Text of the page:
About this blog (このブログのこと)

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After living in the United States for 15 years, I came back to my hometown Matsue, a small city in the western part of Japan, in November 2014. I imposed a simple rule on myself. Use only American saltwater lures for at least one year and report what they catch...... When a year had passed since then, I decided not to lift this ridiculous restriction. I am still using only American lures.(2014年11月、15年間のアメリカ生活を終え、島根県松江市に帰郷した私は、自分自身に一つのルールを課しました。少なくとも1年間、アメリカのソルトルアーだけを使い、釣果を報告すること......。そして1年が経過した時、私は、この馬鹿馬鹿しい制約を解除しないことに決めました。今もまだ、アメリカのルアーだけを使っているのです。)

Mar 11, 2017

(No. 255) No Fish around Ohbira and Ji-no-kujira in Ketakake Peninsula (桁掛半島の「大びら」及び「地の鯨」周辺にて釣果なし)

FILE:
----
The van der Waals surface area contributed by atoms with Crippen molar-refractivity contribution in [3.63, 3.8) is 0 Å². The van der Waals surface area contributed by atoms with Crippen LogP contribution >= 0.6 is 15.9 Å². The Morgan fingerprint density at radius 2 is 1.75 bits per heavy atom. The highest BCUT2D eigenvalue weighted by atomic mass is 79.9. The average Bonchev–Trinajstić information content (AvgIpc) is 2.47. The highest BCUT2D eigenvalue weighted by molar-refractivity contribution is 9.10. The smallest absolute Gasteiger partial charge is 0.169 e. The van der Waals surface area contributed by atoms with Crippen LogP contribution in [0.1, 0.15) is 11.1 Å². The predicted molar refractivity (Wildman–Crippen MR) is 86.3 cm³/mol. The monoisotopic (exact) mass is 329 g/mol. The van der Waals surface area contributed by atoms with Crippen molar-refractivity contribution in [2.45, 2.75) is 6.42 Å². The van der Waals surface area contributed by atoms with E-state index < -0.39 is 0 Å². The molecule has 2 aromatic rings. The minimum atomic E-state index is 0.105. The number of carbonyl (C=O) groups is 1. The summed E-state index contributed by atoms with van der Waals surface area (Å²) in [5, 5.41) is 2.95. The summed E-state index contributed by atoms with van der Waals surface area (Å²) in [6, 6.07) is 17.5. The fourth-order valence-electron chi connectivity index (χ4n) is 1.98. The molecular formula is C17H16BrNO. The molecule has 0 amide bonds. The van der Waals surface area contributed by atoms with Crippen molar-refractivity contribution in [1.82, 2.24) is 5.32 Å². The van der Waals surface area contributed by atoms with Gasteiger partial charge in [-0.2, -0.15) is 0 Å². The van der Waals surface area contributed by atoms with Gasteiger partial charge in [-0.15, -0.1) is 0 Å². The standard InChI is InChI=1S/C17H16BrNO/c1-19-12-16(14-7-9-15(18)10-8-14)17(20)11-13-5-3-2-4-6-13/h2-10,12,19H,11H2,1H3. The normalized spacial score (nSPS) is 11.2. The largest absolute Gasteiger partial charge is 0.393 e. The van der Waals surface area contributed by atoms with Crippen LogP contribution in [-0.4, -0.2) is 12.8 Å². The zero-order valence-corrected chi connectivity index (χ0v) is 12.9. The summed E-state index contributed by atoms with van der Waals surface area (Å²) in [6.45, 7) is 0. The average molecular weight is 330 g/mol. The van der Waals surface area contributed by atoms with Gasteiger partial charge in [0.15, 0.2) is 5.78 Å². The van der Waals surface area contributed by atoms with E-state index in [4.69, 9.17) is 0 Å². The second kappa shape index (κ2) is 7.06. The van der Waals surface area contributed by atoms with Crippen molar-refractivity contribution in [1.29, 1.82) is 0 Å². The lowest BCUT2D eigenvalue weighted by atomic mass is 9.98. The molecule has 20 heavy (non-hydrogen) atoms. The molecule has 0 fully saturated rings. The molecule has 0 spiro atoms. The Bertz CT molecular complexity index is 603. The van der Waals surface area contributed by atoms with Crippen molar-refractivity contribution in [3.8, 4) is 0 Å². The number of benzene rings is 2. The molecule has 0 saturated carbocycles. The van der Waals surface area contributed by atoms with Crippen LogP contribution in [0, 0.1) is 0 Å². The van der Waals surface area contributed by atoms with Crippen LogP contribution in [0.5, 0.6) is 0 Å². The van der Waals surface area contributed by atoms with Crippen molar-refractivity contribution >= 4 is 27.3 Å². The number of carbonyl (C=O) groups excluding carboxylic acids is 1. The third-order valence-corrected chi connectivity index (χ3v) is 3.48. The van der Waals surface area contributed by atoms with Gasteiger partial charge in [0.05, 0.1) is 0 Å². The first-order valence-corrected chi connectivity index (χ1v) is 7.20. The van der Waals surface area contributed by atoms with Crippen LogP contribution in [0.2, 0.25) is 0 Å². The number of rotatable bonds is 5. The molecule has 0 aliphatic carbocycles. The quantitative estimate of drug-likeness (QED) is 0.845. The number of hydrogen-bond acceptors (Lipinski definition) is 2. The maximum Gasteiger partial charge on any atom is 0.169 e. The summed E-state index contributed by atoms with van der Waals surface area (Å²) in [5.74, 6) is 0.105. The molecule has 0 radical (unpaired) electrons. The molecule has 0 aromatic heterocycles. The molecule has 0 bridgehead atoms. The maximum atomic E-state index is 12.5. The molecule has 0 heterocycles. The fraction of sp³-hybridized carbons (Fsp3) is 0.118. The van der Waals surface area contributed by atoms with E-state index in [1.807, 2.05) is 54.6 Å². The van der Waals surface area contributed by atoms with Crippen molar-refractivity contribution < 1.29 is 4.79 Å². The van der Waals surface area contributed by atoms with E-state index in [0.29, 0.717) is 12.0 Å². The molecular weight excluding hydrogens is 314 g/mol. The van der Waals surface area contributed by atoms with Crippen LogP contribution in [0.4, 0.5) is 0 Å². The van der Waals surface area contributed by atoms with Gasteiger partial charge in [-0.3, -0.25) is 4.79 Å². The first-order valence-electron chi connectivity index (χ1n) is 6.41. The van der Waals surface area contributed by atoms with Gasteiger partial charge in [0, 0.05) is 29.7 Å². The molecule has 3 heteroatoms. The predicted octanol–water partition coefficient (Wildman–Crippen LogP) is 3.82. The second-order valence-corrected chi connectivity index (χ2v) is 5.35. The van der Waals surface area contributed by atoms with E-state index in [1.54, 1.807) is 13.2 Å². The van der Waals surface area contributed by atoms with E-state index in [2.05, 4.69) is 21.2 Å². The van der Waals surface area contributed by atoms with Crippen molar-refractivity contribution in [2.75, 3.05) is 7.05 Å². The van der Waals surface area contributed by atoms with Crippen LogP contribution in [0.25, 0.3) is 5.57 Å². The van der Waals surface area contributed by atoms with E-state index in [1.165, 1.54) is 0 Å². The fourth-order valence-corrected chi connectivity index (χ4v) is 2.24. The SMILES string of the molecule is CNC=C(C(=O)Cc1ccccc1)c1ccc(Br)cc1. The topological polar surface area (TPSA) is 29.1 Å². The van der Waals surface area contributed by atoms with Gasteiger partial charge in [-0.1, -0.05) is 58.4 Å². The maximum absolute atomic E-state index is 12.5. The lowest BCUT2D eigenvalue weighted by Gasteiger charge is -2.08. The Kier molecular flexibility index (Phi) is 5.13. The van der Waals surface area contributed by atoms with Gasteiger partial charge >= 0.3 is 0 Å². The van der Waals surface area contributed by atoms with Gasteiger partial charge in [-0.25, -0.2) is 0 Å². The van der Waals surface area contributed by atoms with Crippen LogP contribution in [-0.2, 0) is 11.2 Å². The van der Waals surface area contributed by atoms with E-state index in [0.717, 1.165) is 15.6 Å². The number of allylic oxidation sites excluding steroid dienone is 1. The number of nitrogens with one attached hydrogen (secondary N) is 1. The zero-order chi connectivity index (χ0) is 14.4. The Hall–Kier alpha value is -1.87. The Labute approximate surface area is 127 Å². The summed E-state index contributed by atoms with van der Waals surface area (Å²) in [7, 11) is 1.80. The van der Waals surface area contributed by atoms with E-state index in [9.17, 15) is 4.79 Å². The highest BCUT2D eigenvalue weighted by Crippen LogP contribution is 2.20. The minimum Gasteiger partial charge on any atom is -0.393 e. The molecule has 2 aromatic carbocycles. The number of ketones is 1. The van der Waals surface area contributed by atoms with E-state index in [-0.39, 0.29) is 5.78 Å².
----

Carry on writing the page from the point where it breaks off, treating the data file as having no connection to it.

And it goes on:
Some birds started hovering above the water when I arrived at Ohbira, one of the fishing spots in the Ketakake Peninsula in Izumo City. It was about 8:30 a.m. When I had been at the same spot a week ago, I had not seen anything like that. I thought some substantial changes might have happened in the water in a week since then. However, the area over which the birds were hovering was way beyond the reach of my lures. Nevertheless, I kept casting some of my heaviest metal jigs to reach the birds, but soon they were gone. I decided to forget unreliable and frustrating birds. Instead, I cast my lures along the rocky shore in anticipation of catching Japanese sea bass. Unfortunately, the sea seemed too calm for the fish to be active. While casting some of my favorite lures such as a darter and a huge spinner, I waked to Ji-no-kujira. I did neither catch any fish nor see any fisherman, and I was completely alone in the bleak and desolate peninsula, but somehow I did not dislike it.

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